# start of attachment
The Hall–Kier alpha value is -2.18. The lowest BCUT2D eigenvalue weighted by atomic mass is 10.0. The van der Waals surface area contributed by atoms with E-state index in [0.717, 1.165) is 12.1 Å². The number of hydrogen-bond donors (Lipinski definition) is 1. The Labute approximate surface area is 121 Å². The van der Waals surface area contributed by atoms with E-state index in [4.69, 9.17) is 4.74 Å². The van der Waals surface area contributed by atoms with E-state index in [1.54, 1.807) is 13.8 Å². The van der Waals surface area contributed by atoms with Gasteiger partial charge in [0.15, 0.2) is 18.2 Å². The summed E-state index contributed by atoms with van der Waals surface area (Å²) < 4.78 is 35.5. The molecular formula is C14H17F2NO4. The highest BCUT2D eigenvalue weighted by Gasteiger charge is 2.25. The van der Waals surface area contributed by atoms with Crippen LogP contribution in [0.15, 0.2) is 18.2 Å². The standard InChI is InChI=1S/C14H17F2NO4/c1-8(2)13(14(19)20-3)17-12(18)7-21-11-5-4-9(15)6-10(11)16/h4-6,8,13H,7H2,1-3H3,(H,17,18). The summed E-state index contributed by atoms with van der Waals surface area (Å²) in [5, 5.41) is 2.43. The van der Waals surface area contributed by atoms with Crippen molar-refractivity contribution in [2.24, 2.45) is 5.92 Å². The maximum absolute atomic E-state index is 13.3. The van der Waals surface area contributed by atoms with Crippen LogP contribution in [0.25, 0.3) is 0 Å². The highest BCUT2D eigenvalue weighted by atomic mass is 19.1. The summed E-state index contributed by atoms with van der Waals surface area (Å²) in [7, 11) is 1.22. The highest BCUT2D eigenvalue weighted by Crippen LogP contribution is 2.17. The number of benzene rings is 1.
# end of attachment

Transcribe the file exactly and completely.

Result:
The Hall–Kier alpha value is -2.18. The lowest BCUT2D eigenvalue weighted by atomic mass is 10.0. The van der Waals surface area contributed by atoms with E-state index in [0.717, 1.165) is 12.1 Å². The number of hydrogen-bond donors (Lipinski definition) is 1. The Labute approximate surface area is 121 Å². The van der Waals surface area contributed by atoms with E-state index in [4.69, 9.17) is 4.74 Å². The van der Waals surface area contributed by atoms with E-state index in [1.54, 1.807) is 13.8 Å². The van der Waals surface area contributed by atoms with Gasteiger partial charge in [0.15, 0.2) is 18.2 Å². The summed E-state index contributed by atoms with van der Waals surface area (Å²) < 4.78 is 35.5. The molecular formula is C14H17F2NO4. The highest BCUT2D eigenvalue weighted by Gasteiger charge is 2.25. The van der Waals surface area contributed by atoms with Crippen LogP contribution in [0.15, 0.2) is 18.2 Å². The standard InChI is InChI=1S/C14H17F2NO4/c1-8(2)13(14(19)20-3)17-12(18)7-21-11-5-4-9(15)6-10(11)16/h4-6,8,13H,7H2,1-3H3,(H,17,18). The summed E-state index contributed by atoms with van der Waals surface area (Å²) in [5, 5.41) is 2.43. The van der Waals surface area contributed by atoms with Crippen molar-refractivity contribution in [2.24, 2.45) is 5.92 Å². The maximum absolute atomic E-state index is 13.3. The van der Waals surface area contributed by atoms with Crippen LogP contribution in [0.25, 0.3) is 0 Å². The highest BCUT2D eigenvalue weighted by atomic mass is 19.1. The summed E-state index contributed by atoms with van der Waals surface area (Å²) in [7, 11) is 1.22. The highest BCUT2D eigenvalue weighted by Crippen LogP contribution is 2.17. The number of benzene rings is 1.